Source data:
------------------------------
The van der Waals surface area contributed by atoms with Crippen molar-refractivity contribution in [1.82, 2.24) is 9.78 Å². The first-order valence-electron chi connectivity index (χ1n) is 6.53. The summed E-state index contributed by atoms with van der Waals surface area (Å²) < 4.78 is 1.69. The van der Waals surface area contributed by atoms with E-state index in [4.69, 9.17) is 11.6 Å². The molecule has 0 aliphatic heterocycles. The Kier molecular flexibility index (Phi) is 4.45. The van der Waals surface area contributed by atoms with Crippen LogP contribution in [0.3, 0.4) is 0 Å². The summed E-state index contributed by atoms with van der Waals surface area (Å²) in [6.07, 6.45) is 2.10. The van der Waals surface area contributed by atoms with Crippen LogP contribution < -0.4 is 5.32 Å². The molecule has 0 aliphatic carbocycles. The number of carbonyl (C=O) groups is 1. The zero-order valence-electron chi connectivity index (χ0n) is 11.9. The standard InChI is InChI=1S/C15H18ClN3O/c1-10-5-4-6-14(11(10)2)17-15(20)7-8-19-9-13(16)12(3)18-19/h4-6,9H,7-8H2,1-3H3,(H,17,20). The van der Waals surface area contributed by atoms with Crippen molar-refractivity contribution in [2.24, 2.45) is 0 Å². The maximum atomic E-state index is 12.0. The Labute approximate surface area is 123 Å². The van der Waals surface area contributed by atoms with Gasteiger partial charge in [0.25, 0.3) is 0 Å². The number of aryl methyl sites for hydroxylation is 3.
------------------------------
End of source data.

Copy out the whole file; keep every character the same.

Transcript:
The van der Waals surface area contributed by atoms with Crippen molar-refractivity contribution in [1.82, 2.24) is 9.78 Å². The first-order valence-electron chi connectivity index (χ1n) is 6.53. The summed E-state index contributed by atoms with van der Waals surface area (Å²) < 4.78 is 1.69. The van der Waals surface area contributed by atoms with E-state index in [4.69, 9.17) is 11.6 Å². The molecule has 0 aliphatic heterocycles. The Kier molecular flexibility index (Phi) is 4.45. The van der Waals surface area contributed by atoms with Crippen LogP contribution in [0.3, 0.4) is 0 Å². The summed E-state index contributed by atoms with van der Waals surface area (Å²) in [6.07, 6.45) is 2.10. The van der Waals surface area contributed by atoms with Crippen LogP contribution < -0.4 is 5.32 Å². The molecule has 0 aliphatic carbocycles. The number of carbonyl (C=O) groups is 1. The zero-order valence-electron chi connectivity index (χ0n) is 11.9. The standard InChI is InChI=1S/C15H18ClN3O/c1-10-5-4-6-14(11(10)2)17-15(20)7-8-19-9-13(16)12(3)18-19/h4-6,9H,7-8H2,1-3H3,(H,17,20). The van der Waals surface area contributed by atoms with Crippen molar-refractivity contribution in [2.24, 2.45) is 0 Å². The maximum atomic E-state index is 12.0. The Labute approximate surface area is 123 Å². The van der Waals surface area contributed by atoms with Gasteiger partial charge in [0.25, 0.3) is 0 Å². The number of aryl methyl sites for hydroxylation is 3.